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SFS SoundBox Premiere

December 2, 2014

 


SoundBox is the San Francisco Symphony's new experimental performance venue and late-night live music series taking place backstage at Davies Symphony Hall, says the announcement.

Let me elaborate: the combination of classical and avant-garde music, performed against video installations, with a full bar "serving specialty cocktails and gourmet bar bites that the audience can enjoy during the performance" is meant to recruit new audiences. As to the venue, it's not so much the backstage as the Zellerbach Rehearsal Hall, at 300 Franklin Street, behind Davies and the parking lot.

Music Director Michael Tilson Thomas will lead the opening night of the series on Dec. 13, with an unusual starting time of 9 p.m., taking listeners through a "musical tasting menu" (that's what it's called) that ranges from a Medieval Gregorian chant and plainchant by Josquin des Prez to works by Meredith Monk and Steve Reich, then back to Monteverdi.

Before the concert, watch and hear a soundscape installation derived from John Cage's Branches, music for amplified plants, with video art by Adam Larsen. MTT cautions: "Some of the music will take the volume level of the room to its absolute limit, and some will be on the threshold of audibility. We will also experiment with visual possibilities of the room, using video projection and environmental installations."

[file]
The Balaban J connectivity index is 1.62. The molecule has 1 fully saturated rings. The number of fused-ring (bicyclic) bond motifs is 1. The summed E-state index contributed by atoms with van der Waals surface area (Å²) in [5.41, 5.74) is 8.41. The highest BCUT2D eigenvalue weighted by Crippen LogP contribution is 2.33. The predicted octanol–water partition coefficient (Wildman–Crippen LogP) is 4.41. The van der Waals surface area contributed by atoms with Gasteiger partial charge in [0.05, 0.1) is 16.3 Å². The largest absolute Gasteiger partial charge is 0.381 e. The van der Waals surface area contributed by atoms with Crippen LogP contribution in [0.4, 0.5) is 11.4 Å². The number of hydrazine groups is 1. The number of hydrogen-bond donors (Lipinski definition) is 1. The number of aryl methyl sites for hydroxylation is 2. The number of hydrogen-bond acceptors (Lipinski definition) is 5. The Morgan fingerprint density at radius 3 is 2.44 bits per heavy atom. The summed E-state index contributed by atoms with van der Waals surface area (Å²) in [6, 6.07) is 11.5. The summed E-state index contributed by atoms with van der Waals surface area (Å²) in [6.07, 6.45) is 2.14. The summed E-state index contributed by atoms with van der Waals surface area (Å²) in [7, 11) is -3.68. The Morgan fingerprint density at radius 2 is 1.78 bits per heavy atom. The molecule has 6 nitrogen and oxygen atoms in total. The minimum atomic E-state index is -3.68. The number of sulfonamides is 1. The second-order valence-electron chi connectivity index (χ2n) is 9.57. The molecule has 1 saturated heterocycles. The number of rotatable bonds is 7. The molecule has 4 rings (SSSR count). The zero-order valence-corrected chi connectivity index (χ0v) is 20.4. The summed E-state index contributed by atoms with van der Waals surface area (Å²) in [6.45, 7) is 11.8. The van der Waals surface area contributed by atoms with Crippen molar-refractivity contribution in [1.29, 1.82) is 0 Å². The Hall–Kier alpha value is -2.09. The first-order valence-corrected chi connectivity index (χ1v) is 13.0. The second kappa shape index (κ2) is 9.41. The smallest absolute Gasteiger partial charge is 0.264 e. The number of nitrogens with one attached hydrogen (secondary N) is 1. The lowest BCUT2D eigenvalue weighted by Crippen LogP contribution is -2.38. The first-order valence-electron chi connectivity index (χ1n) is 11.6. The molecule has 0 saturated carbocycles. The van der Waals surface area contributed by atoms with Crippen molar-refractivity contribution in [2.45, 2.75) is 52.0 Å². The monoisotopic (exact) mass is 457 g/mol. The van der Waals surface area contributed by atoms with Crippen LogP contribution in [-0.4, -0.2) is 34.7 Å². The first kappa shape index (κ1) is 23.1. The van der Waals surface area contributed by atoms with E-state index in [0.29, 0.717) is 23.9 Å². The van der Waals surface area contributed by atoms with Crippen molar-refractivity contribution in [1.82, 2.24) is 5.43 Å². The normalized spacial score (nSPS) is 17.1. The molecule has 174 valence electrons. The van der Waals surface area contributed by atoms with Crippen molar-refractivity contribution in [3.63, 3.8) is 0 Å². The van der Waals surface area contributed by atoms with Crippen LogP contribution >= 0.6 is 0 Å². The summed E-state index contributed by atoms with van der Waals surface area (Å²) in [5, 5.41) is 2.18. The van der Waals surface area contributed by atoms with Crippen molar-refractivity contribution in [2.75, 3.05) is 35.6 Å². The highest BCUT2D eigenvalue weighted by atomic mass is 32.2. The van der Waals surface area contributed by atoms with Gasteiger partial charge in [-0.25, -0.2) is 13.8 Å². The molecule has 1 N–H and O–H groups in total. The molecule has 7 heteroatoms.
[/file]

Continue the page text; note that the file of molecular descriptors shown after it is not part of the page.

There will be four other events in the SoundBox series: on Jan. 9 and 10, SFS members will present programs that draw on each musician’s interests. The SFS percussion section leads the Feb. 13 and 14 shows, taking the audience through an array of instruments and sounds, and inviting the audience participate in the music-making.

Composer Nathaniel Stookey and conductor Edwin Outwater program the shows on March 6 and 7, with participation from composers Terry Riley, Nicole Lizée, and sculptor Oliver DiCiccio. At the final event, on April 9 and 10, composer Samuel Adams leads a program showcasing the next generation of composers, including Adams himself, and projections by visual music artists.

Janos Gereben appreciates news tips, corrections, and words of encouragement at [email protected].